Current faa issues, it has been found through research that the faa test method does not consistently identify angular, cubical aggregates as high quality materials (Chowdhury., 2001 1 ). The basic test assumption is that more fractured faces will result in higher void content in the loosely compacted sample; therefore a specification on air void content is a good proxy for much more difficult-to-measure specifications on fine type aggregate fractured faces and shape. This assumption is not always true. Cubical shaped particles with 100 percent fractured faces (highly desirable characteristics) may not meet the faa requirement of 45 for high-volume traffic. In some areas of the. It can be difficult to meet this requirement with local aggregate sources (Haddock, 2000 2 ). (2001 1 ) recommend a reduction of the high-volume traffic specification.
Method b is more time consuming and requires a larger initial sample, but provides additional information concerning the shape and texture characteristics of individual sizes. Method B will give higher void contents than method a or C because it is dealing with uniformly graded samples and thus, there are no aggregate particles of smaller sizes to fill in the voids between the uniformly sized particles. Figure 4: Method. This method measures the uncompacted void content of the minus. 4 (4.75 mm) portion of the as received material (Figure 5). With method c, the measured void content depends not only on particle shape and texture, but gradation essays as well. Figure 5: Method.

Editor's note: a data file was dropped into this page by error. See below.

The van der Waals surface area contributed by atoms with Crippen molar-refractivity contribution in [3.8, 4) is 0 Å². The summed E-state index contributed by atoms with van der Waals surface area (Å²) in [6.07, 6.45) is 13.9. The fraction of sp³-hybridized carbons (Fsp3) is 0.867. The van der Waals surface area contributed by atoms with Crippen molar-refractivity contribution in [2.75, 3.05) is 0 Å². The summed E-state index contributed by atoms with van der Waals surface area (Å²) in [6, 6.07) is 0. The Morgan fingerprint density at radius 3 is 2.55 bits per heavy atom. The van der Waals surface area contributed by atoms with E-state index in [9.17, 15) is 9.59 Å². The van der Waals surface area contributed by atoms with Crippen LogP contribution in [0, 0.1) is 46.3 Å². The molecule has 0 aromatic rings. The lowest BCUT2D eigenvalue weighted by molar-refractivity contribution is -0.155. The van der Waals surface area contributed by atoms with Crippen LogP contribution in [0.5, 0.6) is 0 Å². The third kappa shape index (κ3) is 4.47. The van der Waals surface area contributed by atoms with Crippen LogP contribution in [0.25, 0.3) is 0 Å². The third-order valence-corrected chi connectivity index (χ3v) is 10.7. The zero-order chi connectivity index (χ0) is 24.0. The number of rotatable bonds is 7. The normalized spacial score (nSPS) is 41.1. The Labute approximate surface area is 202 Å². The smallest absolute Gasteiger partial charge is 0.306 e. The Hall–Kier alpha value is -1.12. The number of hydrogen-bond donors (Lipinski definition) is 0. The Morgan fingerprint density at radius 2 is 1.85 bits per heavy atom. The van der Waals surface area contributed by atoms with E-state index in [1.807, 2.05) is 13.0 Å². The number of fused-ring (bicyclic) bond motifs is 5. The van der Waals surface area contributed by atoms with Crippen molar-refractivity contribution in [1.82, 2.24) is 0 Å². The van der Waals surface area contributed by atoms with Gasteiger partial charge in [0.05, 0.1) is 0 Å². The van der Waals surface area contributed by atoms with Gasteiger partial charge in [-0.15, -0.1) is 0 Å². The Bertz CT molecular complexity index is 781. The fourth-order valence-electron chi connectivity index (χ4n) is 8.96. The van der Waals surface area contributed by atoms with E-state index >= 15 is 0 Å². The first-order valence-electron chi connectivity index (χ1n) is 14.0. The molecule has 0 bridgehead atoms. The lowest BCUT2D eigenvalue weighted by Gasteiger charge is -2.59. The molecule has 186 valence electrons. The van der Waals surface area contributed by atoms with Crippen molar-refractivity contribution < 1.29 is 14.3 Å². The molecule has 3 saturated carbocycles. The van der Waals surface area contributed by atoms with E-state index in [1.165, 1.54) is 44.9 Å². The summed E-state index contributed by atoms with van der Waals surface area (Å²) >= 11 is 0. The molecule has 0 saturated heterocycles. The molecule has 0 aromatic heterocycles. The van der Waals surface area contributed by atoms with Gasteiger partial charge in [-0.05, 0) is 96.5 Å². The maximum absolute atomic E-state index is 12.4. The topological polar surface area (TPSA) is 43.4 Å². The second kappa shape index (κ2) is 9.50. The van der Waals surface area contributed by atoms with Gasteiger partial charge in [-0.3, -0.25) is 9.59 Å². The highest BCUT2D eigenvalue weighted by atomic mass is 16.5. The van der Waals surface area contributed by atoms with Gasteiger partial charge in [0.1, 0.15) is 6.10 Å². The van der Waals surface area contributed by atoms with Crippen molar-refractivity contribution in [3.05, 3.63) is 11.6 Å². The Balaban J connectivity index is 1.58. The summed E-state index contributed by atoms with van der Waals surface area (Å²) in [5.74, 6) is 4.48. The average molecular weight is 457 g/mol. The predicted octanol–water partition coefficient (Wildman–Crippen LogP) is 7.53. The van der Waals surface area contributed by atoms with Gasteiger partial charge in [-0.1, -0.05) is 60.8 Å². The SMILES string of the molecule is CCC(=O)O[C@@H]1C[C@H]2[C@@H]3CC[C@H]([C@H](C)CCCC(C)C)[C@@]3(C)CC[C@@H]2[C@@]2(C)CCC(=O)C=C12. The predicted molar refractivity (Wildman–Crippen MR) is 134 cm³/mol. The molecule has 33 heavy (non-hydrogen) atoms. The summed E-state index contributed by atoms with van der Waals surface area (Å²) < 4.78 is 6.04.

Research has shown that the results for various materials tested by method a and b are highly correlated. Method a, this method uses a sample of a specified gradation that is obtained by combining individual sieve size fractions from a typical fine aggregate sieve analysis (Figure 3). Method a is most useful as a quick test to indicate the particle shape, angularity and texture properties of a fine graded sample. Method A results are relatively independent of actual as-obtained gradation because the particles are first sieved and then recombined in a precise gradation. Figure 3: Method. Method b, this method uses each of three fine aggregate size factions. Each size is tested separately (Figure 4).